Posted by: Loren Coleman on June 12th, 2012
A former member of the Board of Directors of the International Society of Cryptozoology and famed anthropologist Phillip V. Tobias, internationally renowned as an authority on human evolution and remembered for his love of humanity, died Thursday, June 7, 2012, South Africa’s University of the Witwatersrand said. He was 86. Tobias was one of three experts to first identify Homo habilis as a new species of human in 1964.
Tobias was open-minded and investigated reports of small living relic hairy hominids from Africa. Reports of such creatures from southern Africa were especially interesting to Tobias. Pascal Tassy, of the Laboratory of Vertebrate and Human Paleontology, wrote in 1983: “Philip V. Tobias, now on the Board of Directors of the International Society of Cryptozoology, once told [Bernard] Heuvelmans that one of his colleagues had set traps to capture living australopithecines.” Tobias, from South Africa, was a recognized authority on Australopithecus.
Tobias was proudly listed this entry for his Who’s Who in South Africa: Board Director | International Society of Cryptozoology 1981 – 1993.
In a statement, the university where Tobias studied and then taught and conducted research until the 1990s, said he died in a Johannesburg hospital after a long illness.
The university said Tobias’s name was synonymous with research at the Sterkfontein caves near Johannesburg where an ape-man’s skeleton — millions of years old — known as Little Foot was discovered. The area, now a World Heritage site, is where over a third of all known early hominid fossils have been found.
Lee R. Berger, who studied under Tobias and went on to follow him as the leading researcher in his field at the university, compared Tobias to famous paleoanthropologists the Leakeys — a family of scientists who have made significant anthropological findings in East Africa— and said he excelled in a variety of scientific fields beyond the study of the evolutionary links between primates and humans. Tobias was involved in early genetic studies and taught anatomy to generations of top South African doctors.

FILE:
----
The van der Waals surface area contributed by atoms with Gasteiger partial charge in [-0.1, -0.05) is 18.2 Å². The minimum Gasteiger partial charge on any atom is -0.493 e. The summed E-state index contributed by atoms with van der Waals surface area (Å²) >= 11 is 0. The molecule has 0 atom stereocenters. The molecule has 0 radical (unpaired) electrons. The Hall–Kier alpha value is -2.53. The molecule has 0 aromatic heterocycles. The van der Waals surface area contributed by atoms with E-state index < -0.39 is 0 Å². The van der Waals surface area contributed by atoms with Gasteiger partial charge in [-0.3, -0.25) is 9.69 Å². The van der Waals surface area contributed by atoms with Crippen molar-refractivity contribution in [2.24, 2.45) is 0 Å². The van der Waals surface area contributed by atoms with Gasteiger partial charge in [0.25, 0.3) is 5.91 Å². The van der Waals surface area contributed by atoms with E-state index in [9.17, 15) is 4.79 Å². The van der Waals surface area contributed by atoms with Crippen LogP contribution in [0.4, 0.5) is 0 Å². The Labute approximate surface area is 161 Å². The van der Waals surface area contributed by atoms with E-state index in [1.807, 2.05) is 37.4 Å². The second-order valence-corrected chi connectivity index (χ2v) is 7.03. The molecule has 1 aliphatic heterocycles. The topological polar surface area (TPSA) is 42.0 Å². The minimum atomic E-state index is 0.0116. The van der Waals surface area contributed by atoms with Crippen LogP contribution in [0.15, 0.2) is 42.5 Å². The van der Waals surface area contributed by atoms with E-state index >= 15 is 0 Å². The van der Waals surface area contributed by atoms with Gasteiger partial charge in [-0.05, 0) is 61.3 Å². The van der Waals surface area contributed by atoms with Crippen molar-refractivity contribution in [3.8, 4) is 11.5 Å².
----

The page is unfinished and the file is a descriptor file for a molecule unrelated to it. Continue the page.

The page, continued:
In the New Scientist Magazine, November 25, 2000, Tobias was quoted as supporting the aquatic importance of modern Homo evolution:
“Smashing a paradigm is rejuvenating,” says Phillip Tobias. He should
know. To mark his 70th birthday five years ago, Tobias urged his fellow
palaeoanthropologists to ditch one of the central dogmas of human
evolution–the notion that our ancestors made their first great advance
towards human form by swinging out of the forest and into the open
savannah, where they began walking upright. “Open the window, and throw
out the savannah hypothesis,” was Tobias’s rallying call…
“It’s time to open our minds,” says Tobias, a professor at the
University of Witwatersrand in Johannesburg. He wants the academic
establishment to consider the heretical idea that we were born of water.
Tobias also investigated the Piltdown Man hoax, looking at the role of Sir Arthur Keith.
In this photo taken Wednesday July 26, 1995, leading palaeoanthropologist, Phillip Tobias, displays his latest archeological discovery in his lab in Johannesburg, South Africa. Tobias died Thursday June 7, 2012 aged 86, after a three-month illness. Photo: Adil Bradlow
For more on the life details of Tobias, see here.
Loren Coleman – has written 5491 posts on this site.
Loren Coleman is one of the world’s leading cryptozoologists, some say “the” leading. Certainly, he is acknowledged as the current living American researcher and writer who has most popularized cryptozoology in the late 20th and early 21st centuries. Starting his fieldwork and investigations in 1960, after traveling and trekking extensively in pursuit of cryptozoological mysteries, Coleman began writing to share his experiences in 1969. An honorary member of Ivan T. Sanderson’s Society for the Investigation of the Unexplained in the 1970s, Coleman has been bestowed with similar honorary memberships of the North Idaho College Cryptozoology Club in 1983, and in subsequent years, that of the British Columbia Scientific Cryptozoology Club, CryptoSafari International, and other international organizations. He was also a Life Member and Benefactor of the International Society of Cryptozoology (now-defunct). Loren Coleman’s daily blog, as a member of the Cryptomundo Team, served as an ongoing avenue of communication for the ever-growing body of cryptozoo news from 2005 through 2013.